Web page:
Madaleno is a bricklayer. From Monday to Thursday he builds walls and repairs roofs. He is quiet, reliable, and hardworking. Then from Friday to Sunday he goes up to the mountains to teach the Word of God. Madaleno speaks Nahuatl (a Mexican dialect), so he can easily communicate the good news of Jesus to the people in that region. At age 70, he still works with his hands building houses, but he also works to build the family of God.
His life has been threatened several times. He has slept under the stars and faced death from car accidents and falls. He has been kicked out of towns. But he thinks that God has called him to do what he does, and he serves happily. Believing that people need to know the Lord, he relies on God for the strength he needs.
Madaleno’s faithfulness reminds me of the faithfulness of Caleb and Joshua, two of the men Moses sent to explore the Promised Land and report back to the Israelites (Num. 13; Josh. 14:6-13). Their companions were afraid of the people who lived there, but Caleb and Joshua trusted in God and believed He would help them conquer the land.
The work entrusted to us may be different than Madaleno’s or Caleb’s and Joshua’s. But our confidence can be the same. In reaching out to others, we rely not on ourselves but on the strength of our God.
Pablo Casals was considered to be the preeminent cellist of the first half of the 20th century. When he was still playing his cello in the middle of his tenth decade of life, a young reporter asked, “Mr. Casals, you are 95 years old and the greatest cellist that ever lived. Why do you still practice 6 hours a day?”
Many people take great care to make sure their resources are used well after they die. They set up trusts, write wills, and establish foundations to guarantee that their assets will continue to be used for a good purpose after their life on earth is done. We call this good stewardship.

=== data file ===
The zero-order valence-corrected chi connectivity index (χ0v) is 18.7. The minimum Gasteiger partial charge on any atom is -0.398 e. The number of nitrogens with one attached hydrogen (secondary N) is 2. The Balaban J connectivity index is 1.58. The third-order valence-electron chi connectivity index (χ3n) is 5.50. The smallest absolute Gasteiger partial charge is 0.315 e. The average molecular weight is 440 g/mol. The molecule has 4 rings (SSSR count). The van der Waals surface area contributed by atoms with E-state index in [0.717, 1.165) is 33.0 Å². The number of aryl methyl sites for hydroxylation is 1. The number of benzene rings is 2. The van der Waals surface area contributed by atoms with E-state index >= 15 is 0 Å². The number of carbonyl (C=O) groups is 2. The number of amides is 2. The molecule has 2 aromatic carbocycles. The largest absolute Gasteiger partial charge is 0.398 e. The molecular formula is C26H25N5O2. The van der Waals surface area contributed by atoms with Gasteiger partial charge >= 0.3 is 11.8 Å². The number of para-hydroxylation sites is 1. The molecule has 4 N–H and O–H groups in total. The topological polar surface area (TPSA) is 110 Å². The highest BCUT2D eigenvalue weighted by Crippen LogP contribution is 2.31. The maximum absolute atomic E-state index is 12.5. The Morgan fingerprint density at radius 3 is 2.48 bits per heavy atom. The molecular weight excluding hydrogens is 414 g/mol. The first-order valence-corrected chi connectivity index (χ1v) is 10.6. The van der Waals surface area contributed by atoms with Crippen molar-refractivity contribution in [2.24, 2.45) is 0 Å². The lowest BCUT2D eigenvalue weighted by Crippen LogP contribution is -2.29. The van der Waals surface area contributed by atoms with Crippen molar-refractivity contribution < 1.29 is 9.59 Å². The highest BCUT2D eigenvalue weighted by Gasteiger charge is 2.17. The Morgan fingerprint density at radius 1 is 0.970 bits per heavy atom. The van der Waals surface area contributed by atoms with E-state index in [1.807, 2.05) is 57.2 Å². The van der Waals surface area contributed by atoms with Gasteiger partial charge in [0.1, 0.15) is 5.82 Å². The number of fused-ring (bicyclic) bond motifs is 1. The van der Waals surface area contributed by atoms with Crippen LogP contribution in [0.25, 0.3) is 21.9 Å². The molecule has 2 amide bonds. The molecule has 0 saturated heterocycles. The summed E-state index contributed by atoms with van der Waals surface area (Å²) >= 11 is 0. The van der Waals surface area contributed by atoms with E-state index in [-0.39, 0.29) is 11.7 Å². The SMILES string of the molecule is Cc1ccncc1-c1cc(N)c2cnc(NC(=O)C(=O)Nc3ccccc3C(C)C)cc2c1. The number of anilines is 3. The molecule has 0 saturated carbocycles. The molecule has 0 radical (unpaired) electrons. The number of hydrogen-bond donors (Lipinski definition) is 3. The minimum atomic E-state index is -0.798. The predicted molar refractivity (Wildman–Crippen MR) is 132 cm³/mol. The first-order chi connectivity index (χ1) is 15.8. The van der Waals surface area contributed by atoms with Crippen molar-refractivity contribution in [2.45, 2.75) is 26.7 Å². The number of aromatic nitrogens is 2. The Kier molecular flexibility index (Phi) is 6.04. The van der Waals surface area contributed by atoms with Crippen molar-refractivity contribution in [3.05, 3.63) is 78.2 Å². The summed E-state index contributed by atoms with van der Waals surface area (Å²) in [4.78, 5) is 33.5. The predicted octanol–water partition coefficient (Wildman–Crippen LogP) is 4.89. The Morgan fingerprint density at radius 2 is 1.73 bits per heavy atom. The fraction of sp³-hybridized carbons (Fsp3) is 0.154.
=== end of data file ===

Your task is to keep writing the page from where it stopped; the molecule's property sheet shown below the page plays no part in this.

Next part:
For most of my life, I missed the importance of Joseph in the Christmas story. But after I became a husband and father myself, I had a greater appreciation for Joseph’s tender character. Even before he knew how Mary had become pregnant, he decided that he wasn’t going to embarrass or punish her for what seemed to be infidelity (Matt. 1:19).
Recently I asked my older sister, Mary Ann, if she remembered when our family moved into the house where we lived for many years. She replied, “You were about 9 months old, and I remember that Mother and Daddy stayed up all night packing boxes and listening to the radio. It was June 6, 1944, and they were listening to live coverage of the Normandy Invasion.”
My friend wrote a letter to his newborn child that he wanted him to read when he was older: “My dear boy, Daddy and Mummy wish that you will find and stay focused on the Light. Your Chinese name is xin xuan. Xin means faithfulness, contentment, and integrity; xuan stands for warmth and light.” He and his wife carefully chose a name based on their hopes for their baby boy.
It made no sense for a widow to donate her last few coins to a corrupt institution in Jerusalem, where scribes who were dependent on those gifts “devour[ed] widows’ houses” (Mark 12:40). But in that woman’s act, Jesus saw a moving display of the proper attitude toward money (vv.41-44).
Recently, I began studying the kings of the Old Testament with some friends. I noticed on the chart that we were using that a few of the leaders of the kingdoms of Israel and Judah are labeled good, but most of them are labeled bad, mostly bad, extra bad, and the worst.